Auburn Football: 5 Things We Learned About the Tigers This Spring
With all of spring practice now in the rearview mirror, the 2014 Auburn Tigers have a long summer of preparing and waiting ahead of them in the coming months.
The defending SEC champions returned plenty of starters and key contributors from their remarkable run to Pasadena last season, and the familiar cast of characters worked hard over the last few weeks with the goal of getting back to the national title game.
Auburn head coach Gus Malzahn and his coaching staff implemented a few tweaks to their title-winning squad from last season by opening up the playbook some more and inserting a few newcomers to shake up the depth chart.
As the Tigers get ready for summer workouts and the start of fall camp, here's a look at what Auburn coaches and fans learned from spring practice.
Auburn Can (and Will) Pass More in 2014
On junior college signing day last December, Gus Malzahn said his run-heavy Tigers would throw the ball more in 2014.
Malzahn followed through on his promise at A-Day.
The head coach opened up the playbook for returning quarterback Nick Marshall, who lit up the Tigers' second-team defense for 236 yards and four touchdowns in two quarters of Auburn's spring game. Marshall revisited his familiar deep-ball threat in Sammie Coates, highlighted a returning playmaker in Quan Bray and made an instant connection in the highly touted D'haquille "Duke" Williams.
"Our emphasis was mainly on throwing the football," Malzahn said after the A-Day Game. "That has been one of our main points offensively this spring. It was good to see our guys throwing and catching the ball in front of a crowd like that."
Marshall attempted 22 passes in just one half at A-Day, which was more attempts than he had in eight of his 13 starts for the Tigers last season.
With a more confident Marshall and a new weapon out wide, look for the team that ran the ball 72 percent of the time in 2013 to have more balance in 2014.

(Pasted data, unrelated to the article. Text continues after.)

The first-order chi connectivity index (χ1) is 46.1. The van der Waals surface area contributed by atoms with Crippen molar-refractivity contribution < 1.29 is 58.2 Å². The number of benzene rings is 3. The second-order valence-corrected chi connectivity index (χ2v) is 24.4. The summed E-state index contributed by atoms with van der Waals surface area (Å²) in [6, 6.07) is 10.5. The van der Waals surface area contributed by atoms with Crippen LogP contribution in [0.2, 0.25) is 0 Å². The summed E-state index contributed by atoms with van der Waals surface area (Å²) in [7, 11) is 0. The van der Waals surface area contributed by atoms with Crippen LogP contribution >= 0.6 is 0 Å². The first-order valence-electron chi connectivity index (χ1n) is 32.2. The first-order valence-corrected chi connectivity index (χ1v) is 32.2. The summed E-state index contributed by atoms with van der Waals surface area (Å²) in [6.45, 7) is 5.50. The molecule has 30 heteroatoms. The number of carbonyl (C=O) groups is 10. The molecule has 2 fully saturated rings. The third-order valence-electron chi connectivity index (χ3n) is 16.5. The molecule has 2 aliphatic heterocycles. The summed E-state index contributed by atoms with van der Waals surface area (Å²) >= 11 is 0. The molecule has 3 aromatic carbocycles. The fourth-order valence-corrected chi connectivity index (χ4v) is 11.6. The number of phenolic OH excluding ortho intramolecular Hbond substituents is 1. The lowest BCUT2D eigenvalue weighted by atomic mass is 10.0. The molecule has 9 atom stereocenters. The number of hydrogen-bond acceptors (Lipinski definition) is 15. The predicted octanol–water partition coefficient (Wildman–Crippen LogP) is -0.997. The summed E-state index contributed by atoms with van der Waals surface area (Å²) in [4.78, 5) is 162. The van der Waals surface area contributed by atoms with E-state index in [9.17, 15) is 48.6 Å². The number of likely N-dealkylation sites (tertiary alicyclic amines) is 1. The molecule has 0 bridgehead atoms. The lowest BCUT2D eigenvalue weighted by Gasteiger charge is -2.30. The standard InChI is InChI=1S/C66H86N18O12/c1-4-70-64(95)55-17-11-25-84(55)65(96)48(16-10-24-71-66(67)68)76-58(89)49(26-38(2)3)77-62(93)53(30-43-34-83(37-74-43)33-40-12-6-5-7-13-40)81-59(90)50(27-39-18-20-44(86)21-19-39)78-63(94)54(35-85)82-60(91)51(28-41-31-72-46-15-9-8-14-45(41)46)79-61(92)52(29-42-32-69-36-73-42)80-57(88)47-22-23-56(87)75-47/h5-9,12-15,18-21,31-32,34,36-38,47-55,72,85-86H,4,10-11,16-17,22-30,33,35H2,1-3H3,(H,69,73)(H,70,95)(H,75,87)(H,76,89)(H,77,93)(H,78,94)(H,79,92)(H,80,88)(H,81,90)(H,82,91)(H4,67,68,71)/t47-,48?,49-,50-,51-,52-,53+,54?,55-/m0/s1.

No Separation at Running Back
With Heisman Trophy finalist Tre Mason headed toward the NFL a season early, a main focus of Auburn's spring practice was to find out who would emerge as the newest feature back for their offensive attack.
When the dust settled at A-Day, there still seemed to be no separation in the "Battle of Running Back U."
Seniors Cameron Artis-Payne and Corey Grant split carries with the first-team offense at A-Day after sharing the workload throughout practices. The powerful Artis-Payne and the speedy Grant each worked on evolving their game—Grant looked to be more physical in breaking tackles, while Artis-Payne showcased his agility—but Auburn will enter the fall without a true No. 1 running back.
The only real negative from the running back position was Peyton Barber, who ended his standout spring by suffering a high ankle sprain on his first carry of A-Day.
"All of [the running backs] did great this spring," offensive tackle Avery Young said. "I just wish Peyton Barber would have gotten a better chance to show what he's got. He's a great, powerful, skilled running back."
Auburn has a wealth of playmakers all across its 2014 offense, and running back is no exception. After none of the running backs emerged as a surefire No. 1, it looks like the committee system will be back in place this fall unless someone gets the hot hand like Mason did at the midway point last season.
Offensive Line Is Versatile
Auburn's coaching staff shook things up midway through spring practices to show the depth and versatility all across the team's veteran offensive line.
Cancer survivor Shon Coleman vs. former starter Patrick Miller for the starting left tackle job, one left vacant by the NFL-bound Greg Robinson, was the only true position battle heading into camp.
But the Tigers moved some pieces around during a Saturday scrimmage. Miller got reps at right tackle, while returning starter Avery Young moved inside to pulling right guard. Fellow returning starter Chad Slade moved to the left side behind sophomore standout Alex Kozan for some snaps.